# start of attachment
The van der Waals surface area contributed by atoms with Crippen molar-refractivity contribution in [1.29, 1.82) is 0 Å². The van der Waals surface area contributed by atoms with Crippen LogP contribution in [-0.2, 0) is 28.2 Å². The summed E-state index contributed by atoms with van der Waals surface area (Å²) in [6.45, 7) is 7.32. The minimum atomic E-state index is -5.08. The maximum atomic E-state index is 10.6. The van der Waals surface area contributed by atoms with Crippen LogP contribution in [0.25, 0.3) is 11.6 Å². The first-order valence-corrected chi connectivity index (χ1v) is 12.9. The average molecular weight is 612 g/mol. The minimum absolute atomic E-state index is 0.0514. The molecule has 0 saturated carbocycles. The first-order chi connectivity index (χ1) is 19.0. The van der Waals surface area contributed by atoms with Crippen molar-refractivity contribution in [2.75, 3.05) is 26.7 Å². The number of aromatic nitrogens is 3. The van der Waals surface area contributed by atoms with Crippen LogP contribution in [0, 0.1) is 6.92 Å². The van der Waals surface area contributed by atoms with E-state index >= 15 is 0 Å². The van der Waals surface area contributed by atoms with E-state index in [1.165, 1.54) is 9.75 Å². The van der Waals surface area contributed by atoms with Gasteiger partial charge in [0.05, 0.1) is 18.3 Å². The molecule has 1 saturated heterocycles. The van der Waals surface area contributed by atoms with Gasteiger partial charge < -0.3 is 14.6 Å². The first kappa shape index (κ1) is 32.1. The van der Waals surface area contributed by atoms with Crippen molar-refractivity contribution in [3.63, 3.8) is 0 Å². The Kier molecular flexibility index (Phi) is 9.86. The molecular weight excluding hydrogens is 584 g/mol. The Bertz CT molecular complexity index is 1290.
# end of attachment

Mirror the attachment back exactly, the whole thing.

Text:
The van der Waals surface area contributed by atoms with Crippen molar-refractivity contribution in [1.29, 1.82) is 0 Å². The van der Waals surface area contributed by atoms with Crippen LogP contribution in [-0.2, 0) is 28.2 Å². The summed E-state index contributed by atoms with van der Waals surface area (Å²) in [6.45, 7) is 7.32. The minimum atomic E-state index is -5.08. The maximum atomic E-state index is 10.6. The van der Waals surface area contributed by atoms with Crippen LogP contribution in [0.25, 0.3) is 11.6 Å². The first-order valence-corrected chi connectivity index (χ1v) is 12.9. The average molecular weight is 612 g/mol. The minimum absolute atomic E-state index is 0.0514. The molecule has 0 saturated carbocycles. The first-order chi connectivity index (χ1) is 19.0. The van der Waals surface area contributed by atoms with Crippen molar-refractivity contribution in [2.75, 3.05) is 26.7 Å². The number of aromatic nitrogens is 3. The van der Waals surface area contributed by atoms with Crippen LogP contribution in [0, 0.1) is 6.92 Å². The van der Waals surface area contributed by atoms with E-state index >= 15 is 0 Å². The van der Waals surface area contributed by atoms with E-state index in [1.165, 1.54) is 9.75 Å². The van der Waals surface area contributed by atoms with Gasteiger partial charge in [0.05, 0.1) is 18.3 Å². The molecule has 1 saturated heterocycles. The van der Waals surface area contributed by atoms with Gasteiger partial charge < -0.3 is 14.6 Å². The first kappa shape index (κ1) is 32.1. The van der Waals surface area contributed by atoms with Crippen molar-refractivity contribution in [3.63, 3.8) is 0 Å². The Kier molecular flexibility index (Phi) is 9.86. The molecular weight excluding hydrogens is 584 g/mol. The Bertz CT molecular complexity index is 1290.